I’m at the SXSW Interactive festival in Austin Texas for a few days. It’s a huge event made up of talks, workshops, films and lots of other stuff to see. I’m going to a number of the talks, and I thought I’d try and post some of my notes online here.
The first of these is the opening keynote, given Bre Pettis, the founder of MakerBot, which produces a cheap 3D printer, and of Thingverse, an online forum for sharing 3D models that can be printed out with these kinds of printers.
Questions for Bre were posted to Twitter under #AskPettis.
To be honest, other than describing 3D printing as “The Next Industrial Revolution” and saying that “Creativity is now accessible in the world of things”, Bre’s talk was a little shallow and vision-free. He didn’t really paint a big picture of the changes that 3D printing will bring to society, commerce etc, but instead showed lots of little examples of things that people had made, mostly with the MakerBot printer.
FWIW, he was wearing a jacket by Sruli Recht, produced using 3D printing and laser cut wood. It reminded me an awful lot of the wooden textile produced by Elise Strozyk at Central St. Martin’s in 2009. I’m not sure which part of this, if any, was 3D printed.
Here are a bunch of the examples Bre gave of things made with Makerbot:
Markerbots are starting to show up in schools (there’s an interesting thread at SXSW about how kids are embracing digital creativity – drawing, coding, electronics etc., despite the feeling that school curricula fail to keep up with the times).
Other examples include someone who created the part to fix an espresso machine, a guy who created shoe inserts to make his daughter tall enough to go on some fairground rides, and another person who replaced expensive piano parts with 3D printed version.
Bre presented a prototype of the “MakerBot Digitizer” for the first time. This is basically a rotating platform that uses two lasers and webcam to scan 3D parts so that they can be reproduced using the printer. Bre described this process as "…like when Flynne gets scanned into Tron", and a way of “building out a "3D ecosystem". He admitted that the technology has been around for 25 years, but requires a lot of post-processing, the implication being that the secret sauce for the Digitizer is the software, which must make it easier to create closed meshes that can actually be printed.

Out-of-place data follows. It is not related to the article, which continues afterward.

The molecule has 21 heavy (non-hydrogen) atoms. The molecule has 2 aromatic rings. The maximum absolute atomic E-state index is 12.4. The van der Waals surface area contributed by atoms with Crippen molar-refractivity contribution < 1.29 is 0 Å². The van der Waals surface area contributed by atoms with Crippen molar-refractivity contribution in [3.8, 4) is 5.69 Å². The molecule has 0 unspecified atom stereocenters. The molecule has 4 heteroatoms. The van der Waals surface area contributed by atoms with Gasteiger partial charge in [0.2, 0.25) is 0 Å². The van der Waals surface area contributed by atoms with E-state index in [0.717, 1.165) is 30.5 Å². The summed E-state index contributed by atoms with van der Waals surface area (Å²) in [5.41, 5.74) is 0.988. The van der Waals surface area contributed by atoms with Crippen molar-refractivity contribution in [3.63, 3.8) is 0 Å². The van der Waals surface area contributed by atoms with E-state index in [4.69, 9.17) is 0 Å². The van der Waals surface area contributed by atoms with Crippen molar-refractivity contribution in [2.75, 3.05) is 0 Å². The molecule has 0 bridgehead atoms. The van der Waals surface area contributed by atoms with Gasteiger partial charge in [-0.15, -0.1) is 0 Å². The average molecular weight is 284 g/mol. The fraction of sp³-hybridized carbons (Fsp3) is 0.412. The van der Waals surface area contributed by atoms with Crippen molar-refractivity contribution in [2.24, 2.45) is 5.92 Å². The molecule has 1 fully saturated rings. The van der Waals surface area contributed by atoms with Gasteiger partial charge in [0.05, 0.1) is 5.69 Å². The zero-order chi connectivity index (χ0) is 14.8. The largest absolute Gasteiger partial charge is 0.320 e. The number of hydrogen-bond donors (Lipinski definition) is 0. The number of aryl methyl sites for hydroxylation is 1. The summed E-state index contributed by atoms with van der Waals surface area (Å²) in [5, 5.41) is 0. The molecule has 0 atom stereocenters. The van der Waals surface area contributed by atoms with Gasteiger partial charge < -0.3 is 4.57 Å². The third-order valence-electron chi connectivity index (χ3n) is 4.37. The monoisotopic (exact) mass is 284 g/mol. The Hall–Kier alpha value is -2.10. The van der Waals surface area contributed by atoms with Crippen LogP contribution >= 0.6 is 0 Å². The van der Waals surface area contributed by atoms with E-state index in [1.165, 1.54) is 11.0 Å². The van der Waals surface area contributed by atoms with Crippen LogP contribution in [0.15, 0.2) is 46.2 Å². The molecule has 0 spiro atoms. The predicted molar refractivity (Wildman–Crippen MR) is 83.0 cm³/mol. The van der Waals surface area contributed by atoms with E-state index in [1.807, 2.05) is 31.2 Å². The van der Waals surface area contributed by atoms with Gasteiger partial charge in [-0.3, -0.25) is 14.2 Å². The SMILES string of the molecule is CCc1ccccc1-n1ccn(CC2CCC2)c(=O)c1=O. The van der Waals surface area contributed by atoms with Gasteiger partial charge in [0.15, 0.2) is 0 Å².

Bre also mentioned the MakerBot partnership with Autocad. In the “Create” tent at SXSW they are teaching people to use Autocads “123D Creature” iPad app to make monsters, then printing them out on the spot using a row of Makerbots.
Here are my shots from our recent, very excellent, trip to Monaco. Highlights included jogging around the F1 loop, watching fireworks through the open ceiling at the Monaco Sporting Club, touring the roads towards Italy in a red Fiat C500 and hiking up to Roquebrune. Amazing. All thanks to Shannon’s bit of award winning.
I’ve done my annual favourite photos Flickr set. Not sure if my standards have dropped, or if I’ve just taken more photos this year than last (a total of 5,454), but the set has 43 shots in it, compared with 28 in 2007. It’s possible now that Maddie is more mobile I’m just taking more shots as we visit interesting places like Egypt.